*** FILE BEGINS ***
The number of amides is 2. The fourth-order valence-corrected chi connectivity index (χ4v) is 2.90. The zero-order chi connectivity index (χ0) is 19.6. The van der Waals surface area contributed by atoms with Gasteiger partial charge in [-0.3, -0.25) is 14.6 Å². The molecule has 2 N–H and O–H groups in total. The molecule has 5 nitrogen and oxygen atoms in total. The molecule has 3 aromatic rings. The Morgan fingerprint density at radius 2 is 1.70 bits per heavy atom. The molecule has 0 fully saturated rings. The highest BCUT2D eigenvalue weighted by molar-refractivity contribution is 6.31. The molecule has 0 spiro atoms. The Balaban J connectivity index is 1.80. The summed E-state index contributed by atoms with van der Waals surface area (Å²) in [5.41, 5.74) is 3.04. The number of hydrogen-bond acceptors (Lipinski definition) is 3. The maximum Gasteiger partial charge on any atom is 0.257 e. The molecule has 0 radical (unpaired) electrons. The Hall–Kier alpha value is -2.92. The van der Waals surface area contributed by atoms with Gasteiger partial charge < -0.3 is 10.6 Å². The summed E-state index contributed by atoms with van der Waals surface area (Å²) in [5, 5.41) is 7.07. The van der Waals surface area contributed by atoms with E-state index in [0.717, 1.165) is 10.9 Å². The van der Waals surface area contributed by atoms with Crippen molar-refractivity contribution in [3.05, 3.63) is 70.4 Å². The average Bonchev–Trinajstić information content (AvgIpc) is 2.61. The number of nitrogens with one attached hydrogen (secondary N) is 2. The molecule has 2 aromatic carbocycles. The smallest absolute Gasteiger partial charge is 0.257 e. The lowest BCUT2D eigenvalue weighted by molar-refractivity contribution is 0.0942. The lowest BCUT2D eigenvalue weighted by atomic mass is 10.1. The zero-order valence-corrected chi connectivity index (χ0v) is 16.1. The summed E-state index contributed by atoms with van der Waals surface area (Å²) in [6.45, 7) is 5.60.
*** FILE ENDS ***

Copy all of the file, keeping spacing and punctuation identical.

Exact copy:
The number of amides is 2. The fourth-order valence-corrected chi connectivity index (χ4v) is 2.90. The zero-order chi connectivity index (χ0) is 19.6. The van der Waals surface area contributed by atoms with Gasteiger partial charge in [-0.3, -0.25) is 14.6 Å². The molecule has 2 N–H and O–H groups in total. The molecule has 5 nitrogen and oxygen atoms in total. The molecule has 3 aromatic rings. The Morgan fingerprint density at radius 2 is 1.70 bits per heavy atom. The molecule has 0 fully saturated rings. The highest BCUT2D eigenvalue weighted by molar-refractivity contribution is 6.31. The molecule has 0 spiro atoms. The Balaban J connectivity index is 1.80. The summed E-state index contributed by atoms with van der Waals surface area (Å²) in [5.41, 5.74) is 3.04. The number of hydrogen-bond acceptors (Lipinski definition) is 3. The maximum Gasteiger partial charge on any atom is 0.257 e. The molecule has 0 radical (unpaired) electrons. The Hall–Kier alpha value is -2.92. The van der Waals surface area contributed by atoms with Gasteiger partial charge < -0.3 is 10.6 Å². The summed E-state index contributed by atoms with van der Waals surface area (Å²) in [5, 5.41) is 7.07. The van der Waals surface area contributed by atoms with E-state index in [0.717, 1.165) is 10.9 Å². The van der Waals surface area contributed by atoms with Crippen molar-refractivity contribution in [3.05, 3.63) is 70.4 Å². The average Bonchev–Trinajstić information content (AvgIpc) is 2.61. The number of nitrogens with one attached hydrogen (secondary N) is 2. The molecule has 2 aromatic carbocycles. The smallest absolute Gasteiger partial charge is 0.257 e. The lowest BCUT2D eigenvalue weighted by molar-refractivity contribution is 0.0942. The lowest BCUT2D eigenvalue weighted by atomic mass is 10.1. The zero-order valence-corrected chi connectivity index (χ0v) is 16.1. The summed E-state index contributed by atoms with van der Waals surface area (Å²) in [6.45, 7) is 5.60.